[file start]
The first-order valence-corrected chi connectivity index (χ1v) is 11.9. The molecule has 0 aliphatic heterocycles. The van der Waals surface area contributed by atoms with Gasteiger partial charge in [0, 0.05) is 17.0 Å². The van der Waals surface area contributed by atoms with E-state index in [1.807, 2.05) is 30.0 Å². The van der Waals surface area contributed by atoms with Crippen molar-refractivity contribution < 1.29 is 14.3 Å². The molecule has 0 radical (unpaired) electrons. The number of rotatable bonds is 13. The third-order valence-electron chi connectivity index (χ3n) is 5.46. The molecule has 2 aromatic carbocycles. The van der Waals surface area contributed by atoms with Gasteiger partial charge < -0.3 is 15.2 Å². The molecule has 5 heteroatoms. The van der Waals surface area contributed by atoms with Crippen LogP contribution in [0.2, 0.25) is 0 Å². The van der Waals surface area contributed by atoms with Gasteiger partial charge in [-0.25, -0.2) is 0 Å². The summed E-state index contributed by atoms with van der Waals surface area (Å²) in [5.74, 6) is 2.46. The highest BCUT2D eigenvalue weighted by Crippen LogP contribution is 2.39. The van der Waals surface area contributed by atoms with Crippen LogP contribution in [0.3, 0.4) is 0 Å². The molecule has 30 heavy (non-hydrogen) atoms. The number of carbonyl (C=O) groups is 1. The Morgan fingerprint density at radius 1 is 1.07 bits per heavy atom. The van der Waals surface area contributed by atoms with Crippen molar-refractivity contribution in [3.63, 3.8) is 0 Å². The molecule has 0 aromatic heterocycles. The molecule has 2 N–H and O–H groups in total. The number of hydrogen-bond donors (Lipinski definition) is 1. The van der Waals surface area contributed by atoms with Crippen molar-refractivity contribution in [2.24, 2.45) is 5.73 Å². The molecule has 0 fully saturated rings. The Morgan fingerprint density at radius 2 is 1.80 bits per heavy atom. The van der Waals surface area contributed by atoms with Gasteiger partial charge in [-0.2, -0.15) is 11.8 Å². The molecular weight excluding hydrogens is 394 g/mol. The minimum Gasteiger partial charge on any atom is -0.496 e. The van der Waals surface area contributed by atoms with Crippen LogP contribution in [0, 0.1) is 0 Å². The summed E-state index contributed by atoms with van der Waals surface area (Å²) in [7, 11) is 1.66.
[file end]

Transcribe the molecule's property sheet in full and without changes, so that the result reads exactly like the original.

The first-order valence-corrected chi connectivity index (χ1v) is 11.9. The molecule has 0 aliphatic heterocycles. The van der Waals surface area contributed by atoms with Gasteiger partial charge in [0, 0.05) is 17.0 Å². The van der Waals surface area contributed by atoms with E-state index in [1.807, 2.05) is 30.0 Å². The van der Waals surface area contributed by atoms with Crippen molar-refractivity contribution < 1.29 is 14.3 Å². The molecule has 0 radical (unpaired) electrons. The number of rotatable bonds is 13. The third-order valence-electron chi connectivity index (χ3n) is 5.46. The molecule has 2 aromatic carbocycles. The van der Waals surface area contributed by atoms with Gasteiger partial charge < -0.3 is 15.2 Å². The molecule has 5 heteroatoms. The van der Waals surface area contributed by atoms with Crippen LogP contribution in [0.2, 0.25) is 0 Å². The van der Waals surface area contributed by atoms with Gasteiger partial charge in [-0.25, -0.2) is 0 Å². The summed E-state index contributed by atoms with van der Waals surface area (Å²) in [5.74, 6) is 2.46. The highest BCUT2D eigenvalue weighted by Crippen LogP contribution is 2.39. The van der Waals surface area contributed by atoms with Crippen LogP contribution in [0.3, 0.4) is 0 Å². The molecule has 30 heavy (non-hydrogen) atoms. The number of carbonyl (C=O) groups is 1. The Morgan fingerprint density at radius 1 is 1.07 bits per heavy atom. The van der Waals surface area contributed by atoms with Crippen molar-refractivity contribution in [3.63, 3.8) is 0 Å². The molecule has 0 aromatic heterocycles. The molecule has 2 N–H and O–H groups in total. The number of hydrogen-bond donors (Lipinski definition) is 1. The van der Waals surface area contributed by atoms with Crippen molar-refractivity contribution in [2.24, 2.45) is 5.73 Å². The molecule has 0 fully saturated rings. The Morgan fingerprint density at radius 2 is 1.80 bits per heavy atom. The van der Waals surface area contributed by atoms with Gasteiger partial charge in [-0.2, -0.15) is 11.8 Å². The molecular weight excluding hydrogens is 394 g/mol. The minimum Gasteiger partial charge on any atom is -0.496 e. The van der Waals surface area contributed by atoms with Crippen LogP contribution in [0, 0.1) is 0 Å². The summed E-state index contributed by atoms with van der Waals surface area (Å²) in [7, 11) is 1.66.